English Amateur Billiards Association

EABA : The Billiard Monthly : November, 1910

The Billiard Monthly : November, 1910

How to Practise the “Gray Stroke.”

1.-Make a mark two feet up the table from the D on the central
line, and two other marks twelve inches from each middle pocket
in a direction pointing laterally towards the other mark.

2.-Remember that anywhere on these imaginary lines there is a
half-ball position shot into a middle pocket and that to make all
these shots in succession and bring the red back to the same
point or thereabouts, the cue ball his to be gradually advanced
from one end of the D to the other.

3.-If the cue ball comes to rest below the lines the position is
regained by a run-through shot or by a fine slow shot.

4.-If the red ball comes to rest above the lines the position is
regained by a quick quarter-ball cutting stroke into the middle
pocket or by a losing hazard into a top pocket, and never by a
forcer or screw shot into the middle pocket.

5.-In deciding upon the class of stroke to be made always try to
bring the object ball back to the central chalk mark, but do not
try to do this in one stroke, if it can be better done in two or

6.-The first glance when the red ball comes to rest should be at
a point half-an-inch inside its edge on the most playable side,
and if contact at this point would drive the red into good
position and an in-off can be scored at the same time, nothing
remains to be done except to regulate the strength of the stroke
according to the distance the red ball has to run and the number
of cushions (if more than one) that it has to come into contact

7.-The different strengths may be roughly taken as corresponding
with so many table length runs, the very gentle fine position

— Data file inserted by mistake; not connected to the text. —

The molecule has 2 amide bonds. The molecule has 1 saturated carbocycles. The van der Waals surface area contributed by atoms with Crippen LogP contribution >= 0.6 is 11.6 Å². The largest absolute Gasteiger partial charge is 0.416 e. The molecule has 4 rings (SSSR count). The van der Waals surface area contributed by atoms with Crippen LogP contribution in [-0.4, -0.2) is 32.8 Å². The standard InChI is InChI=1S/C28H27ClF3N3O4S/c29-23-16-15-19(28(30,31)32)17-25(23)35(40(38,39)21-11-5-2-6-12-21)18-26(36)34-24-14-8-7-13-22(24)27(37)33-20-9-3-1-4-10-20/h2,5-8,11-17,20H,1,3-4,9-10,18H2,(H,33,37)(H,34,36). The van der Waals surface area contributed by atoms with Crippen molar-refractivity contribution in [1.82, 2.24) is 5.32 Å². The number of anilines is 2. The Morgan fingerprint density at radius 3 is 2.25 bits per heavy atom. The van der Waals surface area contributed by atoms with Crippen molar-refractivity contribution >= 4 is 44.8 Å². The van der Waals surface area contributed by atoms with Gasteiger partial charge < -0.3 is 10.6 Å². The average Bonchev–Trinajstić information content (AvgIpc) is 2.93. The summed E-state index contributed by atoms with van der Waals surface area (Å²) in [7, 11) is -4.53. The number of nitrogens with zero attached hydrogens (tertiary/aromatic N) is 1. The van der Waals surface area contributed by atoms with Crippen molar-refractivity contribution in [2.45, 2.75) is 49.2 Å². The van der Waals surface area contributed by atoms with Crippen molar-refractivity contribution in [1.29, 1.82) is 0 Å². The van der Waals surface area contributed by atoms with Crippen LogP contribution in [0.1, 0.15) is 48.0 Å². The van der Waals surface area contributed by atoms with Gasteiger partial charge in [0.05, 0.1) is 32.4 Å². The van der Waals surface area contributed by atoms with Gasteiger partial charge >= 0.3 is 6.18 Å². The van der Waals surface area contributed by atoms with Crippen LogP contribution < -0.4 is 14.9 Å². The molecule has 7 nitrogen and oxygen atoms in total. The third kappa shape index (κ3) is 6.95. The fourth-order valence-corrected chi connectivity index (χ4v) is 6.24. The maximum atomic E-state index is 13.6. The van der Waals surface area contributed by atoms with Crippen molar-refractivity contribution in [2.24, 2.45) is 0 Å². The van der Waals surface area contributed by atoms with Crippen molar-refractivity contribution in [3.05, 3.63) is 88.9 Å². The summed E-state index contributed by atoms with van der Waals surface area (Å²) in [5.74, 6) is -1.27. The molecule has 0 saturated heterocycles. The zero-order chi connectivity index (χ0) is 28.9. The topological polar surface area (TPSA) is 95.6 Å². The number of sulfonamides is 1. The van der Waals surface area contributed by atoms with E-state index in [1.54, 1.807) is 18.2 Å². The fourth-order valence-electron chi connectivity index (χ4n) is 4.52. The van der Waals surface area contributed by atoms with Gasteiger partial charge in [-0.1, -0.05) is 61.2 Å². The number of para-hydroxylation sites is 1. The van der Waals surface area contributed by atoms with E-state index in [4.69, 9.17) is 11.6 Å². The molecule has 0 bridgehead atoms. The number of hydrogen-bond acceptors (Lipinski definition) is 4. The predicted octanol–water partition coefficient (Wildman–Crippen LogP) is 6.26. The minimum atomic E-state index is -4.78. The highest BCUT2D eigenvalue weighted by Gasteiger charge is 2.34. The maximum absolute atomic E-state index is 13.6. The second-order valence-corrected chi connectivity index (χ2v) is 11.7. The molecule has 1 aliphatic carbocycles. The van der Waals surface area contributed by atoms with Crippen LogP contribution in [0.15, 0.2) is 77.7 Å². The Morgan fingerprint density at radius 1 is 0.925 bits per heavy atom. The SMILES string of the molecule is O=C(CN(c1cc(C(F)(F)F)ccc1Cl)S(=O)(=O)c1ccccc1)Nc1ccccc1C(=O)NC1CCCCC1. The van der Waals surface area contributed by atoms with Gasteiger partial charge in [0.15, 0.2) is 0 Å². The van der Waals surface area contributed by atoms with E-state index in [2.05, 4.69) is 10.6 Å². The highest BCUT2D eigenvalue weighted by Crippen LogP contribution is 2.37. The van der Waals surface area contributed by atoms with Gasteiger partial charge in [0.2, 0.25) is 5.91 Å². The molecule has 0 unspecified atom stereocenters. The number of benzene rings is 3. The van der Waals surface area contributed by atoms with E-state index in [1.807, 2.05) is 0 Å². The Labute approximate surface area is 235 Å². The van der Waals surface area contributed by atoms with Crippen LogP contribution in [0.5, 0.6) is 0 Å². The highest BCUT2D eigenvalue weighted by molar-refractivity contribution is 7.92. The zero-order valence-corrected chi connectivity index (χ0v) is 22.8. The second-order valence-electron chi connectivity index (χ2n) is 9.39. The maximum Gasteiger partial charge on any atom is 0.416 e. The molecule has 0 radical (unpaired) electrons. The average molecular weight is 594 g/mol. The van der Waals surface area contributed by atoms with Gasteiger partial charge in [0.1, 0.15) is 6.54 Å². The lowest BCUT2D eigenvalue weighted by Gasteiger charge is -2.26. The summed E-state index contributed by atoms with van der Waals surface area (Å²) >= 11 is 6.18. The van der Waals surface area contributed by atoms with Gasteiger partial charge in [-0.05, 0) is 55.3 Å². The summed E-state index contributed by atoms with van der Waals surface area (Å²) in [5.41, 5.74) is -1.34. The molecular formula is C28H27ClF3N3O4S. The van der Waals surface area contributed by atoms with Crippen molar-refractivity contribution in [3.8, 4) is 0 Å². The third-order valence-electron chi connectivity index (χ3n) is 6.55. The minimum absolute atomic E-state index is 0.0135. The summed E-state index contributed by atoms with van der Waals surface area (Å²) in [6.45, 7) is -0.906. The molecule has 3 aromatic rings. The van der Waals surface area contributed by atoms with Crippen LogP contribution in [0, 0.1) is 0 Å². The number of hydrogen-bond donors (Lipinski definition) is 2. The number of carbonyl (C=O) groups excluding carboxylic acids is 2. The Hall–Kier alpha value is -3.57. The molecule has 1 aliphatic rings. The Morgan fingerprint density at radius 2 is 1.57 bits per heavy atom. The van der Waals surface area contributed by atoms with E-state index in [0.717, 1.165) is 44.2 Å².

stroke into the middle pocket being one that would just carry the
cue ball to the top cushion and a top pocket forcing stroke being
one that would take it five lengths of a match table.

8.-The half-ball stroke that brings the red ball back down the
table to its starting point is approximately a three-table-length
one; the run-through is a two-table-length one, and the quarter-
ball cutting stroke is a four-table-length one.

9.-The reason why the run-throughs must be played with less
strength and the quarter-balls with more is, of course, that the
thicker the contact the greater is the run that is communicated
to the object ball and the thinner the contact the less.

10.-When top pockets have to be used the way back to the
principal scoring lines may be via either one, two, or three
cushions, and the strengths are the two, three, and four table
lengths or the same as for the run-through, the half-ball, and
the quick quarter ball cutting strokes into the middle pockets.

11.-When top pocket strokes have been badly played forcers or
jennies may be left and the strengths for these are five-table-
lengths and two-table-lengths respectively.

12.-But everything depends upon the cueing, which must be
central, light, and free, with the cue working parallel with the
slate and sweeping the ball away with an even, natural swing, in
the course of which it travels just as many inches on one side of
the ball as it does on the other.

An amateur who has not a table is distinctly at a disadvantage
with an antagonist who has. Those shots that always defeat one in
play would soon become simple if systematically practised

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